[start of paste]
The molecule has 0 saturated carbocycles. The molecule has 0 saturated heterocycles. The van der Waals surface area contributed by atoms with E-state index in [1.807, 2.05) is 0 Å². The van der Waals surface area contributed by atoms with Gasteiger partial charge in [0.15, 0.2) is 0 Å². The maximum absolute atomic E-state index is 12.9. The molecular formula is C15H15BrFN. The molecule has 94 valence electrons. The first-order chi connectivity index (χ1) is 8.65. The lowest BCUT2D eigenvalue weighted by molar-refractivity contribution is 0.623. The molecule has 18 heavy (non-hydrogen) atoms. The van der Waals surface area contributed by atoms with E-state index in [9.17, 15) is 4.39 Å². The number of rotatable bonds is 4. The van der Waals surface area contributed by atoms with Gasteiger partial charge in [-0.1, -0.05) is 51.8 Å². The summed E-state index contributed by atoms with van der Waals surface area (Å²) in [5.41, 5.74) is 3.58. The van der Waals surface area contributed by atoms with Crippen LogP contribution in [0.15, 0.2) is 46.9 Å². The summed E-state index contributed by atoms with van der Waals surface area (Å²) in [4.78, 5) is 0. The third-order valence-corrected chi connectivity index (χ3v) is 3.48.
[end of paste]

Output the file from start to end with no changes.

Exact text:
The molecule has 0 saturated carbocycles. The molecule has 0 saturated heterocycles. The van der Waals surface area contributed by atoms with E-state index in [1.807, 2.05) is 0 Å². The van der Waals surface area contributed by atoms with Gasteiger partial charge in [0.15, 0.2) is 0 Å². The maximum absolute atomic E-state index is 12.9. The molecular formula is C15H15BrFN. The molecule has 94 valence electrons. The first-order chi connectivity index (χ1) is 8.65. The lowest BCUT2D eigenvalue weighted by molar-refractivity contribution is 0.623. The molecule has 18 heavy (non-hydrogen) atoms. The van der Waals surface area contributed by atoms with E-state index in [9.17, 15) is 4.39 Å². The number of rotatable bonds is 4. The van der Waals surface area contributed by atoms with Gasteiger partial charge in [-0.1, -0.05) is 51.8 Å². The summed E-state index contributed by atoms with van der Waals surface area (Å²) in [5.41, 5.74) is 3.58. The van der Waals surface area contributed by atoms with Crippen LogP contribution in [0.15, 0.2) is 46.9 Å². The summed E-state index contributed by atoms with van der Waals surface area (Å²) in [4.78, 5) is 0. The third-order valence-corrected chi connectivity index (χ3v) is 3.48.